Speakers room positioning - diff tricks ?

Dear All, with Tube traps analyst suggestion, my speakers ended up positioned with 1/3 on their back with the listening position 1/3 from the back wall.

Wondering when this is the best trick to position speakers or shouldn't be just one of the many. For example I recently read the Cardas white papers and it seems to me that the speakers will ended up about 1/4 from their back wall and the couch 1/2 in the room, much different from Tube traps advises.

To wrap-up which one of the following is the most used ?
1- Tube traps room study
2- The speaker manufacturer manual advise
3- Just your ears ?

Tks for commenting. Soon my Avalon will arrive !
Generally speaking I think these are all starting points,and great ideas. All rooms are a little different,along with personal tastes being different. I think any on of them can be used with great success ,but the final tweek must come with the trial and error . good luck
I am a believer of the one-third, one-third rule as a guideline. The listener should also be seated away from the speakers the approximate difference separating the speakers plus 5 to 10%. As the previous post stated, these are starting points as each room is different. Tube traps, accoustic wall panels, diffusors, etc. are all used to make up room dificiencies. An example is a point many overlook is the floor of the listening room. If concrete is under the carpet, tube traps are rarely needed if the room has adequate volume.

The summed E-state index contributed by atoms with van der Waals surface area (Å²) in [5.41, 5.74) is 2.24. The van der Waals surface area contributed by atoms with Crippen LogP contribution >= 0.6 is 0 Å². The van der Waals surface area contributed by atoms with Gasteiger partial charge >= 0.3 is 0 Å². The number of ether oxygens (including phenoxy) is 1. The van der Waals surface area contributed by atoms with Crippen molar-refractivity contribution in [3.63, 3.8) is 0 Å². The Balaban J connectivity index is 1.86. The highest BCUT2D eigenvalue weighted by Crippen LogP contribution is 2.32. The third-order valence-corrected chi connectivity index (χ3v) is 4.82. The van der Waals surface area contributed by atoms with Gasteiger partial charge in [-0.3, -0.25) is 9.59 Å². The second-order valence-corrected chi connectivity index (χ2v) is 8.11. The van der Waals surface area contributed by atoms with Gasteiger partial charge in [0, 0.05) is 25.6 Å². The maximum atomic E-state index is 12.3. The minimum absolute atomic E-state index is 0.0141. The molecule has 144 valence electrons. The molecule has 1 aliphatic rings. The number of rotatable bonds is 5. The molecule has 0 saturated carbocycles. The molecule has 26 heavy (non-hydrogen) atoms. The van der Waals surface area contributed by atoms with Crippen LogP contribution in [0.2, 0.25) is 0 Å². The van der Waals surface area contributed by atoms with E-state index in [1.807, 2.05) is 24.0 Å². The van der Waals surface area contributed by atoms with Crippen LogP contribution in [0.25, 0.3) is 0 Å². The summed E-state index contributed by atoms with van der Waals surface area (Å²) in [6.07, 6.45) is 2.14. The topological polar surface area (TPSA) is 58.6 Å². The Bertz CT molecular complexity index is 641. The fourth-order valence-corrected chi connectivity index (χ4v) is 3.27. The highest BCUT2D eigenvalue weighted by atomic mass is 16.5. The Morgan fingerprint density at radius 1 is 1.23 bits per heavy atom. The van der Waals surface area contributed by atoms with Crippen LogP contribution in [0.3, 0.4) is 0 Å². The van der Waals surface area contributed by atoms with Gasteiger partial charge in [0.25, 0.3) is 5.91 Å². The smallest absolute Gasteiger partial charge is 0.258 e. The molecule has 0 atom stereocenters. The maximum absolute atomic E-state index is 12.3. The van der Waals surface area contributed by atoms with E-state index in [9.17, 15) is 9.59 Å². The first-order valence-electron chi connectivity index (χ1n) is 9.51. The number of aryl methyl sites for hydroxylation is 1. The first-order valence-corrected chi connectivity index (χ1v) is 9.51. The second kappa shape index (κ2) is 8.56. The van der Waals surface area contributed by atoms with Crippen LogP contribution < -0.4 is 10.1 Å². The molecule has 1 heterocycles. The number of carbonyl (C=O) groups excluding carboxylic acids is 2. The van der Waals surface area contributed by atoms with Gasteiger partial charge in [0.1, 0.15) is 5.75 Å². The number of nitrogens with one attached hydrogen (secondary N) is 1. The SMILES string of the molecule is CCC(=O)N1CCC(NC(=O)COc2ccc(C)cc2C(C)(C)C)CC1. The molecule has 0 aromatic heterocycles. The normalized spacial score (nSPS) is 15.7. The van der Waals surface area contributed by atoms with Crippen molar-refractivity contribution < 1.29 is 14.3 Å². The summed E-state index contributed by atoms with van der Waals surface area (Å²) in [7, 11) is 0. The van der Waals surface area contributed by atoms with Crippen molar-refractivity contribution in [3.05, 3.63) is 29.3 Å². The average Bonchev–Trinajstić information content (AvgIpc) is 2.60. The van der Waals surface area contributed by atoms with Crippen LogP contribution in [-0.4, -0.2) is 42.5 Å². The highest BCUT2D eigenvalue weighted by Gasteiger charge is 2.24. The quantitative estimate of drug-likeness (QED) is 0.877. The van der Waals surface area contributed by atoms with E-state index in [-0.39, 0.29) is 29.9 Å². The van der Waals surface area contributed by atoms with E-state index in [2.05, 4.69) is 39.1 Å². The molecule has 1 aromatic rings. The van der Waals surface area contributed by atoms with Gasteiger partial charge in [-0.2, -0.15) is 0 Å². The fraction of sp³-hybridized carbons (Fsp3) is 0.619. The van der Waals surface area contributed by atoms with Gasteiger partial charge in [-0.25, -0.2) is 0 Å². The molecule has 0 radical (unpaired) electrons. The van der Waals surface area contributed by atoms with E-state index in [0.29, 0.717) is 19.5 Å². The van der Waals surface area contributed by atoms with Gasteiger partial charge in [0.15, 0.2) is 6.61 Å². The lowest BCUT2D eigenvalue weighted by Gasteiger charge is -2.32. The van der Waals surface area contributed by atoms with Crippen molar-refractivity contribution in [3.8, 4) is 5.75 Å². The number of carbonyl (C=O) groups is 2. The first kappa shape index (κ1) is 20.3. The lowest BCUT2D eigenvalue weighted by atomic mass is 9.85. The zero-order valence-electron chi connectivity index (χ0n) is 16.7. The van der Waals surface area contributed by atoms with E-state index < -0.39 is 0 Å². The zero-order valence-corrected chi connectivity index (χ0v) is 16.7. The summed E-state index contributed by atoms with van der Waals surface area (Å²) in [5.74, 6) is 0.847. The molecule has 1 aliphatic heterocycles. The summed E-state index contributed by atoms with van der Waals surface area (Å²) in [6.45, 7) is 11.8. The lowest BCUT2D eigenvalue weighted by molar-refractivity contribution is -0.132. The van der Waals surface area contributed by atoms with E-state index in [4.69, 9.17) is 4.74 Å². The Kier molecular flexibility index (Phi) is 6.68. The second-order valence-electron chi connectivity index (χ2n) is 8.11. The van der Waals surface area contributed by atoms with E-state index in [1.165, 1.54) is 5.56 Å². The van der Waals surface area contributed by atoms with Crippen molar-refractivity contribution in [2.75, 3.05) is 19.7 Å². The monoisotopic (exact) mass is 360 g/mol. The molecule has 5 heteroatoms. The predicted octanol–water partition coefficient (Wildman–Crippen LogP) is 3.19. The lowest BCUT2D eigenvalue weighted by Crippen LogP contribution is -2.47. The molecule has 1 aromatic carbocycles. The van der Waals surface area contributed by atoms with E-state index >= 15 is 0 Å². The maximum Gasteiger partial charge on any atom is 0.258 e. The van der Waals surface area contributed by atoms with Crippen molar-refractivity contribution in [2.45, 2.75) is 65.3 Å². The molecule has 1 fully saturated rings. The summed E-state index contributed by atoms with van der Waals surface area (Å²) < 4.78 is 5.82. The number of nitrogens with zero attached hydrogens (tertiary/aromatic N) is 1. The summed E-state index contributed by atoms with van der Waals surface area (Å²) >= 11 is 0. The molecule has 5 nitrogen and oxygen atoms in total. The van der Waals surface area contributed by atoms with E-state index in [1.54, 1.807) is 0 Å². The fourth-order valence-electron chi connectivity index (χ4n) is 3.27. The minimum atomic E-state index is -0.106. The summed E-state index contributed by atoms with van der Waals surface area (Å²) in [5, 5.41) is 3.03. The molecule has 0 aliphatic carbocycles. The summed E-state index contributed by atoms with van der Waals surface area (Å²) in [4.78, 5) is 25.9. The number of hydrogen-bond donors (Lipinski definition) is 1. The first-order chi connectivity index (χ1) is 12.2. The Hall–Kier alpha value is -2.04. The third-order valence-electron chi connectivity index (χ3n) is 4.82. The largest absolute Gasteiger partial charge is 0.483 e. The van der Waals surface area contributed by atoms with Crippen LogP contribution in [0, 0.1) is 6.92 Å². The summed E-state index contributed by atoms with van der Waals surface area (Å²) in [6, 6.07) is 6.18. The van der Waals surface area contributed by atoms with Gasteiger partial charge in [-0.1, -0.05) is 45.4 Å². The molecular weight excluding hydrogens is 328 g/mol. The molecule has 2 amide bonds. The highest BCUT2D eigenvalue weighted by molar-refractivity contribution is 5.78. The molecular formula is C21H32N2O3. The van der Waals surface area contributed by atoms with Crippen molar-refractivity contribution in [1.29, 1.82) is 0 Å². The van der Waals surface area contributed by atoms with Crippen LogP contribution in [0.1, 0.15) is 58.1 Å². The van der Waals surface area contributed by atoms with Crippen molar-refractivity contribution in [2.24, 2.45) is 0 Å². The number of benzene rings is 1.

Currently on Audioasylum there is a thread on this subject (room reinforcement)to which David Aiken contributes to a discussion of bass frequencies - his summary is that to position speakers at 1/3 and listening position at 1/3 will tend to help on the null side and at 1/4 and 1/4 will help on the reinforcement side. This has been my experience. This is a thread well worth reading and i highly recommend it.
Tks anybody.
Cannot trace the thread you mentioned at AA. Would you pls post the link ?
Look under General Asylum for "room acoustics" posted 1/29/03 by amos ( and responded to by David Aiken on 1/30/03 ( Good luck.
I tend to use an odd even line grid to get me going, not always thirds or fourths but odd/even. Then I go from there and depending on room size and speaker size (how much air they can move) I'll work from there as to back/side walls. It gets me started but I still spend a lot of time listening by ear to get just right.
I didn't look for the thread that Newbee mentioned, but this sounds a lot like the Audio Physic method of speaker placement. You might try their website to see if they still have this approach available for viewing. Sean